The Royal Palace is one of three palaces in the Netherlands which are at the disposal of the monarch by Act of Parliament. The palace was built as the Town Hall of the City of Amsterdam and was opened as such on 29 July 1655 by Cornelis de Graeff, the political and social leader of Amsterdam. It is now called as the royal palace and used by the monarch for entertaining and official functions during state visits and other official receptions, such as New Year receptions. The award ceremonies of the Erasmus Prize, of the Silver Carnation, of the Royal Awards for Painting, and of the Prince Claus Award are also held in the palace.
The palace was built by Jacob van Campen, who took control of the construction project in 1648. It was built on 13,659 wooden piles and cost 8.5 million gulden. A yellowish sandstone from Bentheim in Germany was used for the entire building. The stone has darkened considerably in the course of time. Marble was the chosen material for the interior.
Jacob van Campen was inspired by Roman administrative palaces. He drew inspiration from the public buildings of Rome. He wanted to build a new capitol for the Amsterdam burgomasters who thought of themselves as the consuls of the new Rome of the North. The technical implementation was looked after by the town construction master Daniël Stalpaert. The sculptures were executed by Artus Quellijn.
On the marble floor of the central hall there are two maps of the world with a celestial hemisphere. The Western and Eastern hemispheres are shown on the maps. The hemispheres detail the area of Amsterdam's colonial influence. The terrestrial hemispheres were made in the mid-18th century. They replaced an earlier pair made in the late 1650s. The originals showed the regions explored by the Dutch East India Company's ships in the first half of the 17th century. This feature may have been inspired by the map of the Roman Empire that had been engraved on marble and placed in the Porticus Vipsania, a public building in ancient Rome.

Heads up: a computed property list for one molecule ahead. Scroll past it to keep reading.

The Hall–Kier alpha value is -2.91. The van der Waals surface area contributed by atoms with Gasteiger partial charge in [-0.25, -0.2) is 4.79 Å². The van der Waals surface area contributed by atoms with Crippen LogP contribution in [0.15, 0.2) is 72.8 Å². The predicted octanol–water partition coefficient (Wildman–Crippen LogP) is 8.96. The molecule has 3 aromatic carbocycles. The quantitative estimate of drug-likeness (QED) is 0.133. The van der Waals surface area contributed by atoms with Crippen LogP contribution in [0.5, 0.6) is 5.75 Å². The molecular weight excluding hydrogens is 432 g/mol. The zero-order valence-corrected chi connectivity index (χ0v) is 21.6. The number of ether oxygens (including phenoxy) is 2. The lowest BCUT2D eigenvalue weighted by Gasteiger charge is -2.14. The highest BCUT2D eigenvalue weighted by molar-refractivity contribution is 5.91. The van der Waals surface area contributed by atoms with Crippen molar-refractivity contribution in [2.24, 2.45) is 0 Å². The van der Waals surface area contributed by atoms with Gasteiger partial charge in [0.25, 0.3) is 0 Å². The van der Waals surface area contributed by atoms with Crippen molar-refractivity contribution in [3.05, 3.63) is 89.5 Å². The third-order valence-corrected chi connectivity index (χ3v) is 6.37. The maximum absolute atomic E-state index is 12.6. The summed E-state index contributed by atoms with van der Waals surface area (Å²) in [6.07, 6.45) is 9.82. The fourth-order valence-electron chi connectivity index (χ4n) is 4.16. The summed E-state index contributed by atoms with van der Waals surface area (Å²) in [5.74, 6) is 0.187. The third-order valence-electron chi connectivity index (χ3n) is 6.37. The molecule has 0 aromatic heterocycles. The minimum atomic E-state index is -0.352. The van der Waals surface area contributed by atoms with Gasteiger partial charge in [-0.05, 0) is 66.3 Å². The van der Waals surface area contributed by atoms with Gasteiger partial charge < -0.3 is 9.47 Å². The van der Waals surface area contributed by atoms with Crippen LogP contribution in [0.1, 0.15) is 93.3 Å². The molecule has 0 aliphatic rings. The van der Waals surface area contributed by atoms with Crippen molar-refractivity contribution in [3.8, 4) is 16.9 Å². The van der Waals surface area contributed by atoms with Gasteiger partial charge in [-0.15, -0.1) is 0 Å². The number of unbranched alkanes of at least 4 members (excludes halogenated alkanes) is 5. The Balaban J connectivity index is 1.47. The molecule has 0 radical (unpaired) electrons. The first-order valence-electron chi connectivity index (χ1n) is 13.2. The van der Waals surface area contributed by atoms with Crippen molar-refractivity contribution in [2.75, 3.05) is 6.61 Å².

On top of the palace is a large domed cupola, topped by a weather vane in the form of a cog ship. This ship is a symbol of Amsterdam. Just underneath the dome there are a few windows. From here one could see the ships arrive and leave the harbour.
Paintings inside include works by Govert Flinck (who died before finishing a cycle of twelve huge canvases), Jacob Jordaens, Jan Lievens and Ferdinand Bol. Rembrandt's largest work, The Conspiracy of Claudius Civilis was commissioned for the building, but after hanging for some months was returned to him; the remaining fragment is now in Stockholm.
In its time the building was one of many candidates for the title of the Eighth Wonder of the World. Also, for a long time it was the largest administrative building in Europe.References:
The Temple of Portunus or Temple of Fortuna Virilis ('manly fortune') is one of the best preserved of all Roman temples. Its dedication remains unclear, as ancient sources mention several temples in this area of Rome, without saying enough to make it clear which this is.
The temple was originally built in the third or fourth century BC but was rebuilt between 120-80 BC, the rectangular building consists of a tetrastyle portico and cella, raised on a high podium reached by a flight of steps, which it retains.
The temple owes its state of preservation to its being converted for use as a church in 872 and rededicated to Santa Maria Egyziaca (Saint Mary of Egypt). Its Ionic order has been much admired, drawn and engraved and copied since the 16th century. The original coating of stucco over its tufa and travertine construction has been lost.